Property Fraud Alert Service Offered Through County Clerk’s Office

By Alex Haglund

County Clerk Nancy Heseman told the Washington County Board about a new service being offered through her office, property fraud alert, at the meeting of the board held on Tuesday, May 8.
Fraud isn’t just swiping credit card numbers or identity theft, Heseman told the board, “it can also happen when someone tried to record a deed or a lien on your property.”
Essentially, a party without permission would make claims to the ownership of your property for their own financial gain. Property fraud is now one of the quickest growing types of white-collar crimes.
The service, property fraud alert, is free to Washington County property owners and it can be subscribed to at www.propertyfraudalert.com, or by calling the property fraud alert hotline at (800) 728-3858.
“I want to get this out there to the public in a way that let’s them know about it,” said Heseman.
For further details about the program, contact Heseman’s office at (618) 327-4800, extension 300.

State’s Attorney

Washington County State’s Attorney Dan Bronke gave a report to the county board on his department’s 2018 so far.
As of the time of the meeting, the department has pursued:
• 31 felony cases
• 49 misdemeanors
• 17 DUIs
• 482 traffic cases, and
• 17 juvenile cases
As far as resolutions to cases go, Bronke stated that three adults had been sentenced to the department of corrections (prison) so far in 2018, one juvenile offender was sentenced to juvenile incarceration, a $5,000 donation was made to the southern Illinois Drug Task Force by an offender, there are six vehicle and two money seizures pending, and Bronke reported that one gun and ammunition was forfeited by a suspect to the Nashville Police Department.
In Bronke’s regular report, covering the month of April, he stated that it was, “a pretty typical month…nobody has stopped committing crime yet.”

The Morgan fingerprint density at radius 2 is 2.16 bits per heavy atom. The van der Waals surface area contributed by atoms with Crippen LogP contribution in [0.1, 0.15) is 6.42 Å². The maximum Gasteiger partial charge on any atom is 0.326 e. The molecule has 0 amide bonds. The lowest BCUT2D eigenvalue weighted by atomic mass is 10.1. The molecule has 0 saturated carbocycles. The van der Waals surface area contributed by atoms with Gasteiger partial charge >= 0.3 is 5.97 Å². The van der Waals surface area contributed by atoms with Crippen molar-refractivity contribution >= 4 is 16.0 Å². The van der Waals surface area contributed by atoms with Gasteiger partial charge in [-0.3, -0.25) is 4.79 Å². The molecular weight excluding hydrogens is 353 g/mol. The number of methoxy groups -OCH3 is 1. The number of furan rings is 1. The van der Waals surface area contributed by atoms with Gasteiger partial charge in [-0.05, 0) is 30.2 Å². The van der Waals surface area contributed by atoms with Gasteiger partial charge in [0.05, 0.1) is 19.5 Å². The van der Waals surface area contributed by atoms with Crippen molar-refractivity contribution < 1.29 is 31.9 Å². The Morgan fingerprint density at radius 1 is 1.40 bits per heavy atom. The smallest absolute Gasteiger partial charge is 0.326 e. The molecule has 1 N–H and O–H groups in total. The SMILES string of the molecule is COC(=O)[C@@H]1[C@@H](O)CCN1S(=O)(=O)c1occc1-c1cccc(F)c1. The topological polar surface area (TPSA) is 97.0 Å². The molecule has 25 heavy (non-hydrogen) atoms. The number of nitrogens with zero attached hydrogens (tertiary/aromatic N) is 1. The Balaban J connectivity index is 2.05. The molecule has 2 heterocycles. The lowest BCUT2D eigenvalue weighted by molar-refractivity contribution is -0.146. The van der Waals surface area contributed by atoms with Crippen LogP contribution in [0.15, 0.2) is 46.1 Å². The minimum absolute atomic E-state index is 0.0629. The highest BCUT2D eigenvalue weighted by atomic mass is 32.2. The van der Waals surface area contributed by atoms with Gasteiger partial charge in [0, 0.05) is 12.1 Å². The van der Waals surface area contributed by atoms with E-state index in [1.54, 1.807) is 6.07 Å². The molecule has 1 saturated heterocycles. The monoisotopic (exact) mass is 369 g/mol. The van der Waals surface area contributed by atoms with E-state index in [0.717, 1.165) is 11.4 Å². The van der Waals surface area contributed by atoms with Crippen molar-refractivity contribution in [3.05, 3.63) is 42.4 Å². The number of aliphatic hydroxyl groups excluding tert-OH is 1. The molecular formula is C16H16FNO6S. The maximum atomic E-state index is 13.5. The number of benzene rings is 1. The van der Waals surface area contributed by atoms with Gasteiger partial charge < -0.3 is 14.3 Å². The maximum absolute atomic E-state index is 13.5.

For April, Bronke reported $775 taken in by the State’s Attorney’s General Fund, $146.25 taken in by the drug prevention fund, and $190 to the automation fund.

Highway Department

County Engineer Mitch Burdick brought three resolutions to the board to appropriate township aid for the replacement of drainage culvert.
“These are what are commonly referred to as 50/50 projects,” Burdick told the board, because the township road district pays for half while the county pays the other.
Two of the culverts to be replaced were in Pilot Knob Township, on Kennedy and Lincoln Roads, while the third was in Venedy on Spook Road.
“We will have another 50/50 project next month,” Burdick said, “at least one more.”
Burdick also told the board that following the emergency bridge repair near Richview that was in progress during the April board meeting, the bridge was now once again open and approved for use at a reduced weight limit. The bridge in question is slated to be replaced completely in FY 2020.
Burdick also told the board that Highway Department employee Bob Wetzel, who started work there in 1975, would be retiring at the end of the month.
“He’s been at the Highway Department for 43 years,” Burdick stated, “through three different county engineers.”
Burdick said that both he and the rest of the county highway department were thankful for Bob’s time and service to the county.

Personnel

The County Board approved three reappointments to area boards of governance.
Ivan Meyer was reappointed to the Irvington Sanitary District Board.
Marvin Haake was reappointed to the Washington county Board of Review.
Lowell Shubert was reappointed to the Farmland Assessment Committee.

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